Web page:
CHABROW: If I understand the need for this is so that the private vendors, who will be providing a lot of the services to the government, would not have to come up with all of these different plans and they could just have a set standard of security measures in place?

MELL: From a vendor perspective, an advantage of this program is that they primarily work with one security assessment and authorization body, or one risk management program, and they don't have to independently meet all of the security requirements of the many, many different agencies. That is an advantage from a vendor perspective.

CHABROW: Who would be responsible? Who would oversee FedRAMP?

MELL: The idea is to have FedRAMP be a distributed interagency capability, so I believe if there was any one agency or person controlling everything that there would be too much power, too much authority concentrated in one hand and we wouldn't have a good separation of duties and we wouldn't have great accountability.

The structure that we have proposed is for FedRAMP to be divided into three major components. The three components are security requirement authorities, the FedRAMP office and the joint authorization board. The security requirement authorities are interagency working groups that come up with government-wide security baselines for specific domains.

That is where we get the interagency developed and approved requirements. That is where we get transparency throughout government and transparency to the vendors. What is the government as a whole? What does the government want as far security in its particular domain? ... The idea here is this will be a small group of authorizing officials (joint authorization board) from a small number of agencies that jointly perform the authorizations that are to be leveraged government-wide. They are the ones responsible for doing that ongoing determination of risk and sign off on the risk acceptance statement for use of the system.

That joint authorization board is accepting risk on behalf of the government, but I want to point out that when agencies choose to leverage that authorization, they are also then accepting that risk, too. The responsibility of security is never completely taken away from the agencies, but we are providing services to enable them to reduce their need to do duplicative security work and to leverage the work that has already been done government wide.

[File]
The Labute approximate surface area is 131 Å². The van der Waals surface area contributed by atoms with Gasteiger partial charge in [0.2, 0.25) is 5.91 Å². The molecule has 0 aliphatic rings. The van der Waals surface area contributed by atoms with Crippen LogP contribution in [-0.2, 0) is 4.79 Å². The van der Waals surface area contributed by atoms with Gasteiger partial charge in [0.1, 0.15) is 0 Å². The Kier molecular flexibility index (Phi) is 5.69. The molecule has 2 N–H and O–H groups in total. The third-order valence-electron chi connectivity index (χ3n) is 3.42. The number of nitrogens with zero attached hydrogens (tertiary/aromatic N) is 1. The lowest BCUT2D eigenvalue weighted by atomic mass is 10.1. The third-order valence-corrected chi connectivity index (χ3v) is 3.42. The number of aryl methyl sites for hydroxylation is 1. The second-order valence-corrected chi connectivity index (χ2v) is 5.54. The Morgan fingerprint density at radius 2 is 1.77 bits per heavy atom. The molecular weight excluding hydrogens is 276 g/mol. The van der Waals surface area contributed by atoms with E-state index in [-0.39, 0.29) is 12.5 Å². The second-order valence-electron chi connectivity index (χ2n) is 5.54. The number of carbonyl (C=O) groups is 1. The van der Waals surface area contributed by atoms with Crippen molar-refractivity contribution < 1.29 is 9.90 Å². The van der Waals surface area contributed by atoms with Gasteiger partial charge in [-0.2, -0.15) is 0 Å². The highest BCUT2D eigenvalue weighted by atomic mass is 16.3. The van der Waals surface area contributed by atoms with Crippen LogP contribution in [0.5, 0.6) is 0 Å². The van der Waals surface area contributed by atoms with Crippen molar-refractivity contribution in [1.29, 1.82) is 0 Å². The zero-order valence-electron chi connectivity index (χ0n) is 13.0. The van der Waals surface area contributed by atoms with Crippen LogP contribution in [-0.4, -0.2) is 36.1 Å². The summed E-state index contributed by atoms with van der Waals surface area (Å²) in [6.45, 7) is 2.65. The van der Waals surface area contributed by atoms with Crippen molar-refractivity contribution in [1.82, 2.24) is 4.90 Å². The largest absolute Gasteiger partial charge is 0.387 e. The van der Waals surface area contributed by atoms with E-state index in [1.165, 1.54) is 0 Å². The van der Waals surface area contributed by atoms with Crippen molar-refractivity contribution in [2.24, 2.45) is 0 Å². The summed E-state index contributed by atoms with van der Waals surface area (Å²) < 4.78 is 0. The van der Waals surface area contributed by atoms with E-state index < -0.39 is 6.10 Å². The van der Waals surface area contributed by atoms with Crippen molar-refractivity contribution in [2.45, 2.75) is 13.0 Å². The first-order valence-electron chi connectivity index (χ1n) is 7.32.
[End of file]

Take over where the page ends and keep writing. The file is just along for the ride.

Lastly, the FedRAMP office. The FedRAMP office does program management for FedRAMP, which involves receiving proposed authorization packages from vendors and their sponsoring agencies, managing a public list of authorized systems, distributing authorization logos to the vendors so that when they sell to the government, they can communicate that yes, they have a government-wide authorization that can optionally be leveraged.

The other half of the FedRAMP office is doing that deep technical security review, analyzing the authorization packages, basically doing security measurement, determining what is that residual risk still posed by a system, and then providing oversight on continuous monitoring.

Those are the three bodies again and they working independently but collaboratively in order to distribute the security responsibility and authority and provide sort of checks and balances in akin to how our federal government operates.

CHABROW: Will there need to be any kind of authorization, whether it be legislation or Office of Management and Budget action to get this working?

MELL: That is such an interesting question. It turns that all of this fits perfectly within existing law, OMB policy, and even NIST security guidance. What we did do is in the new NIST risk management framework, in particular the NIST Special Publication 800-37, we added an Appendix s.6. That appendix talks about this notion of joint authorization being performed by the joint authorization board and then this concept of leveraged authorization where the agencies are leveraging the outcome of this joint authorization. We put the sort of foundational underpinnings of FedRAMP into the new NIST management framework.

And by the way, FedRAMP is designed to follow that NIST risk management framework and focus a lot on that continuous monitoring aspect.

CHABROW: Anything else you would like to add about FedRAMP?